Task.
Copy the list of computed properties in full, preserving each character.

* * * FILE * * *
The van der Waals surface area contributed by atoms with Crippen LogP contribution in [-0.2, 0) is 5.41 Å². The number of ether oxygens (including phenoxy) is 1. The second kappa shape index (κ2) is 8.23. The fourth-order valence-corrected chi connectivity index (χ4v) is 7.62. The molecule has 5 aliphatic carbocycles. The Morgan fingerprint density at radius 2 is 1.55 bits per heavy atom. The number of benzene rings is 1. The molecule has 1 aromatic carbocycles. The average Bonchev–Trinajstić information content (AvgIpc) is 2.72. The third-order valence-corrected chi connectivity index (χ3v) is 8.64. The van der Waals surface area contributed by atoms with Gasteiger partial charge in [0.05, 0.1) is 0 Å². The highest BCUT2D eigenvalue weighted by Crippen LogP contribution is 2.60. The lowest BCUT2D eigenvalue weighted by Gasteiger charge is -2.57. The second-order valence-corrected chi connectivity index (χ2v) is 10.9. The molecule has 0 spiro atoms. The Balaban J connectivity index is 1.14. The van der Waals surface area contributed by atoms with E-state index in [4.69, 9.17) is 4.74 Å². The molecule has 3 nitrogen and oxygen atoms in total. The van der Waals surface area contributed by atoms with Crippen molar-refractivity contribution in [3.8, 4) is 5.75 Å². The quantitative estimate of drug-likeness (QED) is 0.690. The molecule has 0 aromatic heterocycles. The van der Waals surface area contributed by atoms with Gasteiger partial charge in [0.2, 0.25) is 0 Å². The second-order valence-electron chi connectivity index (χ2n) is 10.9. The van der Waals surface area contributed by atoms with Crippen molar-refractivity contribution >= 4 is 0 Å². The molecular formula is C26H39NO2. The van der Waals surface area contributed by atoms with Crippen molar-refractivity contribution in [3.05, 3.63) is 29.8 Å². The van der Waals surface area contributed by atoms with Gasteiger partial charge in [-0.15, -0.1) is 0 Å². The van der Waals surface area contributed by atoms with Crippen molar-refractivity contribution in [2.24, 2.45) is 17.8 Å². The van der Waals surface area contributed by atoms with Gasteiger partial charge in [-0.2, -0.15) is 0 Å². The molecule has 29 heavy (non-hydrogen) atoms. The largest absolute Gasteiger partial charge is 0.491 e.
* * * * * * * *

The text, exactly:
The van der Waals surface area contributed by atoms with Crippen LogP contribution in [-0.2, 0) is 5.41 Å². The number of ether oxygens (including phenoxy) is 1. The second kappa shape index (κ2) is 8.23. The fourth-order valence-corrected chi connectivity index (χ4v) is 7.62. The molecule has 5 aliphatic carbocycles. The Morgan fingerprint density at radius 2 is 1.55 bits per heavy atom. The number of benzene rings is 1. The molecule has 1 aromatic carbocycles. The average Bonchev–Trinajstić information content (AvgIpc) is 2.72. The third-order valence-corrected chi connectivity index (χ3v) is 8.64. The van der Waals surface area contributed by atoms with Gasteiger partial charge in [0.05, 0.1) is 0 Å². The highest BCUT2D eigenvalue weighted by Crippen LogP contribution is 2.60. The lowest BCUT2D eigenvalue weighted by Gasteiger charge is -2.57. The second-order valence-corrected chi connectivity index (χ2v) is 10.9. The molecule has 0 spiro atoms. The Balaban J connectivity index is 1.14. The van der Waals surface area contributed by atoms with E-state index in [4.69, 9.17) is 4.74 Å². The molecule has 3 nitrogen and oxygen atoms in total. The van der Waals surface area contributed by atoms with Crippen molar-refractivity contribution in [3.8, 4) is 5.75 Å². The quantitative estimate of drug-likeness (QED) is 0.690. The molecule has 0 aromatic heterocycles. The van der Waals surface area contributed by atoms with Gasteiger partial charge in [0.2, 0.25) is 0 Å². The second-order valence-electron chi connectivity index (χ2n) is 10.9. The van der Waals surface area contributed by atoms with Crippen molar-refractivity contribution >= 4 is 0 Å². The molecular formula is C26H39NO2. The van der Waals surface area contributed by atoms with Crippen molar-refractivity contribution in [3.05, 3.63) is 29.8 Å². The van der Waals surface area contributed by atoms with Gasteiger partial charge in [-0.15, -0.1) is 0 Å². The van der Waals surface area contributed by atoms with Crippen molar-refractivity contribution in [2.24, 2.45) is 17.8 Å². The van der Waals surface area contributed by atoms with Gasteiger partial charge in [-0.2, -0.15) is 0 Å². The molecule has 29 heavy (non-hydrogen) atoms. The largest absolute Gasteiger partial charge is 0.491 e.